Director: Ridley Scott

Cast: Michelle Williams, Christopher Plummer, Mark Wahlberg, Romain Duris, Charlie Plummer

All the Money in the World is about the corrosive power of money and how extreme wealth twists a man’s soul, crushing all traces of humanity. The film is based on true incidents that took place in 1973. At the time, Jean Paul Getty was the wealthiest man not just in the world but in the history of the world. Getty’s 16-year old grandson, also known as Paul, is kidnapped in Rome. The kidnappers demand a 17-million-dollar ransom. To which Getty senior replies: I have 14 other grandchildren, and if I pay one penny now, I’ll have 14 kidnapped grandchildren.

As a result, Getty junior is incarcerated for months. First criminals hold him captive in the Italian countryside but when no ransom comes, they sell him to the more ruthless mafia. Meanwhile his billionaire grandfather continues to spend millions building humongous mansions and buying paintings. At one point, he declares: there is a purity to things that I’ve never been able to find in another human being.

Getty senior is a monster and Christopher Plummer plays him to perfection. This character and his performance propel the film. It’s hard to imagine now that the role was first played by Kevin Spacey. But in early November, when allegations of Spacey’s sexual misconduct surfaced, director Ridley Scott replaced Spacey with the 88-year-old Plummer. Nothing about Plummer suggests that he was a last minute addition. Getty senior is so horrific and hypnotic that you can’t look away. All The Money In The World Movie Review: A Slow Burn That Is Far Too Long, Film Companion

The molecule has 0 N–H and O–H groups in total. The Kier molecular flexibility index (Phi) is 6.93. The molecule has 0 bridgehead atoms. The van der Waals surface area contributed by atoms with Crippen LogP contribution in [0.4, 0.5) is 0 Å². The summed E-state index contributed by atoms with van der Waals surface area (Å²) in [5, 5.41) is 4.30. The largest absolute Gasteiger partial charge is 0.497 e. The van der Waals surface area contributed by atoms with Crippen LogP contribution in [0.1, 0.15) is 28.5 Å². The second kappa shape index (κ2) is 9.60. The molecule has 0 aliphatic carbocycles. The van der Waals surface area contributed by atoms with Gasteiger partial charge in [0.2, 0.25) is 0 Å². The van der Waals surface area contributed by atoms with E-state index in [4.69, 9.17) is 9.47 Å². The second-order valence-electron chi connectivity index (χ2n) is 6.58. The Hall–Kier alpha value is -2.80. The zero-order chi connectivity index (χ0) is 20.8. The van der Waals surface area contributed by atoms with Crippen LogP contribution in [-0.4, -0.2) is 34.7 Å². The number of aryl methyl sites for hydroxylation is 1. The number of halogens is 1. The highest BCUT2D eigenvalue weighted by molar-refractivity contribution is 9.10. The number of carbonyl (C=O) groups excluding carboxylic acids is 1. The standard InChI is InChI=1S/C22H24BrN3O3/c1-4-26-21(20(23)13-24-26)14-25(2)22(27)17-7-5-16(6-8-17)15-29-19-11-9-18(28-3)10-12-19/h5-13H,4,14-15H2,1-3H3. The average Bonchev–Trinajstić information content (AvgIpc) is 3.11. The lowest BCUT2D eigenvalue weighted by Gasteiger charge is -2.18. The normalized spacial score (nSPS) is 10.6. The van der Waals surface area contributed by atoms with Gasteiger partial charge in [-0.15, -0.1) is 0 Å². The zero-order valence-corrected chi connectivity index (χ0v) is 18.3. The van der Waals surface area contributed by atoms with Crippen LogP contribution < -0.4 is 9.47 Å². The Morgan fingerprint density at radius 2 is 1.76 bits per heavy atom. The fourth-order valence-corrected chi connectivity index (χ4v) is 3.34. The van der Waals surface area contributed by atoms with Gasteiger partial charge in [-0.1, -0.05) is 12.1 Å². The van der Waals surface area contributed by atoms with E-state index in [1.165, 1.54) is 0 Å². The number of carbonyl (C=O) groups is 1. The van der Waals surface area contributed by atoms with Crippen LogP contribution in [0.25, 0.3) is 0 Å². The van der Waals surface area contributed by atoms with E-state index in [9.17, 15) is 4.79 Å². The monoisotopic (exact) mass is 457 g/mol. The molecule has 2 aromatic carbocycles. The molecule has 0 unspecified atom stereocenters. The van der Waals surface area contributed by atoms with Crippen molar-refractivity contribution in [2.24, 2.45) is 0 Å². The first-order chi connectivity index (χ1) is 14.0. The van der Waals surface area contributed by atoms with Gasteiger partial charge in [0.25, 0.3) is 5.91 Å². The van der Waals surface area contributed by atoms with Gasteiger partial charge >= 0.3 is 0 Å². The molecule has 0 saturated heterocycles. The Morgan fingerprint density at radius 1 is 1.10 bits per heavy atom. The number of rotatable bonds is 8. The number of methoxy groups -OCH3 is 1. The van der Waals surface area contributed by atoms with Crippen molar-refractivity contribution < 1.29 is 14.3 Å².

The other pillar is Michelle Williams who plays Abigail, the mother of the kidnapped teenager. Abigail is now divorced and in fact she has very little money. But no one believes her.  She is forced to beg – from her former father-in-law and from the kidnappers who seem, in scenes, to be as desperate as she is. Williams is commanding as the wonderfully complex Abigail who eventually proves as resilient as her opponents. Mark Wahlberg makes much less impact as Getty’s ex-CIA operative – even though he plays a pivotal role, his performance barely registers.

All the Money in the World is written by David Scarpa who is working from John Pearson’s book Painfully Rich: The Outrageous Fortune and Misfortunes of the Heirs of J. Paul Getty. The film is a slow burn – it will take you some time to settle into story that veers from a kidnapping drama to a family drama to a dark morality tale. At over two hours, it’s also far too long. All The Money In The World Movie Review: A Slow Burn That Is Far Too Long, Film Companion

But Ridley Scott’s sweeping direction and Plummer’s masterful performance make it a compelling modern-day horror film.

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